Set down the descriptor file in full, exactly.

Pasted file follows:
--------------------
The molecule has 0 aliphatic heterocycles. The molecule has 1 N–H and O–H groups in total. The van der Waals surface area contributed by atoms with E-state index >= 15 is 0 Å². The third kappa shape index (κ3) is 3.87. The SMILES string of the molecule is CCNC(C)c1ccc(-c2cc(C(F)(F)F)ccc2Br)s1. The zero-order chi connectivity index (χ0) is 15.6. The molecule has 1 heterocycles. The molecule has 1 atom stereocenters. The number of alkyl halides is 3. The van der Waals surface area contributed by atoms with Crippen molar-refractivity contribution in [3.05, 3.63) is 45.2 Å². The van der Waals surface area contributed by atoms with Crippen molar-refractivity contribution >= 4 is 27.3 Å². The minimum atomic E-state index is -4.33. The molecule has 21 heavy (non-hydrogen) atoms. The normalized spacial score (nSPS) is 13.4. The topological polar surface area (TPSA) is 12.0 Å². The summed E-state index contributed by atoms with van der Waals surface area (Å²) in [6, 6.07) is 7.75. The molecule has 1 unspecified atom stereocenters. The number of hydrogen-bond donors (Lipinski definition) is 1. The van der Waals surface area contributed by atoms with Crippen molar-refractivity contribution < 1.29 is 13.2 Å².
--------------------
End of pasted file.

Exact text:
The molecule has 0 aliphatic heterocycles. The molecule has 1 N–H and O–H groups in total. The van der Waals surface area contributed by atoms with E-state index >= 15 is 0 Å². The third kappa shape index (κ3) is 3.87. The SMILES string of the molecule is CCNC(C)c1ccc(-c2cc(C(F)(F)F)ccc2Br)s1. The zero-order chi connectivity index (χ0) is 15.6. The molecule has 1 heterocycles. The molecule has 1 atom stereocenters. The number of alkyl halides is 3. The van der Waals surface area contributed by atoms with Crippen molar-refractivity contribution in [3.05, 3.63) is 45.2 Å². The van der Waals surface area contributed by atoms with Crippen molar-refractivity contribution >= 4 is 27.3 Å². The minimum atomic E-state index is -4.33. The molecule has 21 heavy (non-hydrogen) atoms. The normalized spacial score (nSPS) is 13.4. The topological polar surface area (TPSA) is 12.0 Å². The summed E-state index contributed by atoms with van der Waals surface area (Å²) in [6, 6.07) is 7.75. The molecule has 1 unspecified atom stereocenters. The number of hydrogen-bond donors (Lipinski definition) is 1. The van der Waals surface area contributed by atoms with Crippen molar-refractivity contribution < 1.29 is 13.2 Å².